Friday, February 3, 2023

UK sugar beet farmers get green light for limited pesticide use

Defra has approved an emergency temporary authorisation for the use of a neonicotinoid pesticides on this year’s sugar beet crop to protect UK production after an estimated £67m was lost because of aphids last year.

Emerging sugar beet seedlings are vulnerable to predation from aphids that have the potential to spread beet yellows virus, which can severely affect sugar beet yield and quality.  In 2020, 25% of the national sugar beet crop was lost, costing £67m of total economic loss across an industry that creates nearly 10,000 jobs.

Defra has attached strict conditions to the emergency authorisation including allowing for application only if independent modelling predicts a virus incidence of 63% or above. If the virus threshold is not met, then the neonicotinoid treated seed will not be used.

If the threshold is met and limited use is allowed, then further strict conditions will be applied to minimise risks to the environment. This includes a maximum number of seeds planted per hectare and restrictions on farmers planting flowering crops in subsequent years in any field where treated seed has been used.  This is to allow time for the chemical to break down.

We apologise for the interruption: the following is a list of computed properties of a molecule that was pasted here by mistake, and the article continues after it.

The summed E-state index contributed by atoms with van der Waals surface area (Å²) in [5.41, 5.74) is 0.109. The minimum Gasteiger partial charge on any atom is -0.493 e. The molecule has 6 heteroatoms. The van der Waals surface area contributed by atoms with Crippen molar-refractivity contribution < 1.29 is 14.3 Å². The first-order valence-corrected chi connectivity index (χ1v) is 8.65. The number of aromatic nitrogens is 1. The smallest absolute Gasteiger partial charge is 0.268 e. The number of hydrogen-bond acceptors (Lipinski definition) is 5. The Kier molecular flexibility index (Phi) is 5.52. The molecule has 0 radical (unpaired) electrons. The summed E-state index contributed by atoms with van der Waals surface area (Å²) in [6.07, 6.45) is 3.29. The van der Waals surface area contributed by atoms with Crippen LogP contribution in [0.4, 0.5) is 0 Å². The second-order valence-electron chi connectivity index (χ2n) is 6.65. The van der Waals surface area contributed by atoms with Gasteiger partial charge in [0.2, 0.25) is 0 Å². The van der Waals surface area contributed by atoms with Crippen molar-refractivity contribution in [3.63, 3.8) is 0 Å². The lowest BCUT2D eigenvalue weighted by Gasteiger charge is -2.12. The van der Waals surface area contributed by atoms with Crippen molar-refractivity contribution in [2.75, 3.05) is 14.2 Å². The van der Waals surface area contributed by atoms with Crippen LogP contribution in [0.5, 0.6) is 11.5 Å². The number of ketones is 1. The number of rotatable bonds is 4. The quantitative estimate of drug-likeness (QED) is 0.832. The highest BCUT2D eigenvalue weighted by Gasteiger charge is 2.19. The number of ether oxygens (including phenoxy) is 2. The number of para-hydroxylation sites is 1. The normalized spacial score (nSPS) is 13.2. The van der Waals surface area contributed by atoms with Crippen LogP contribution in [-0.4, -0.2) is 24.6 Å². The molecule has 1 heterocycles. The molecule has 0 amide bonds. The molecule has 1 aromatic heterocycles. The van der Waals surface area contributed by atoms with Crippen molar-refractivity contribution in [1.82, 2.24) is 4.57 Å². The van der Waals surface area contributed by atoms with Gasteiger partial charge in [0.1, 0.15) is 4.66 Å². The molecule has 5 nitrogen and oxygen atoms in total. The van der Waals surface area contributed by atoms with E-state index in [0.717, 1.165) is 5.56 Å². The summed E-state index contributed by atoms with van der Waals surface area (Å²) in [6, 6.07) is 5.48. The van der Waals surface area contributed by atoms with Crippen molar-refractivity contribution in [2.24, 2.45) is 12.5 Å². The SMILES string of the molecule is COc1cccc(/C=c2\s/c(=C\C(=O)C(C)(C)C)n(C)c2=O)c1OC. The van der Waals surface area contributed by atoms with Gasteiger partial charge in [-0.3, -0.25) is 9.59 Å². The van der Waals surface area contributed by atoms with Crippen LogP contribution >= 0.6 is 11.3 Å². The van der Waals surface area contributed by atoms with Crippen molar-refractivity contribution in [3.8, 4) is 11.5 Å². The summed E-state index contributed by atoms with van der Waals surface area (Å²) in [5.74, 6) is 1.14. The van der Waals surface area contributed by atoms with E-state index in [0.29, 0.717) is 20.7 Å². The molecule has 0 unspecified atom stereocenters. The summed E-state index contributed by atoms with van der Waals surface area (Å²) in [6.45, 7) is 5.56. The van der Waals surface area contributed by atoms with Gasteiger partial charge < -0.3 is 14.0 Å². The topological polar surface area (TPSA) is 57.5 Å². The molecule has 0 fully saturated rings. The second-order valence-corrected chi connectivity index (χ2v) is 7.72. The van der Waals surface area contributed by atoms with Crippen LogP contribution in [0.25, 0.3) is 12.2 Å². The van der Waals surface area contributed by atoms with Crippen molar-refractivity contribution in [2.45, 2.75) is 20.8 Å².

Emergency authorisations for pesticides are only granted for a short period of time,  in special circumstances where it is necessary because of a danger that cannot be contained by any other reasonable means, and the use is limited and controlled.  Other pesticide and organic treatments are not sufficiently effective in controlling  the virus

The overall ban on the use of neonicotinoid pesticides remains in place.

Farming Minister Mark Spencer said: “We recognise the potential danger of an outbreak of the beet yellows virus on the nation’s sugar beet crop and the impact it could have on the production of UK sugar.  Therefore after careful consideration, we regard issuing an emergency authorisation as a necessary measure to protect the industry. The product can only be used if a strict threshold is met and on a single non-flowering crop. This decision has not been taken lightly and is based on extensive and rigorous scientific assessment.”

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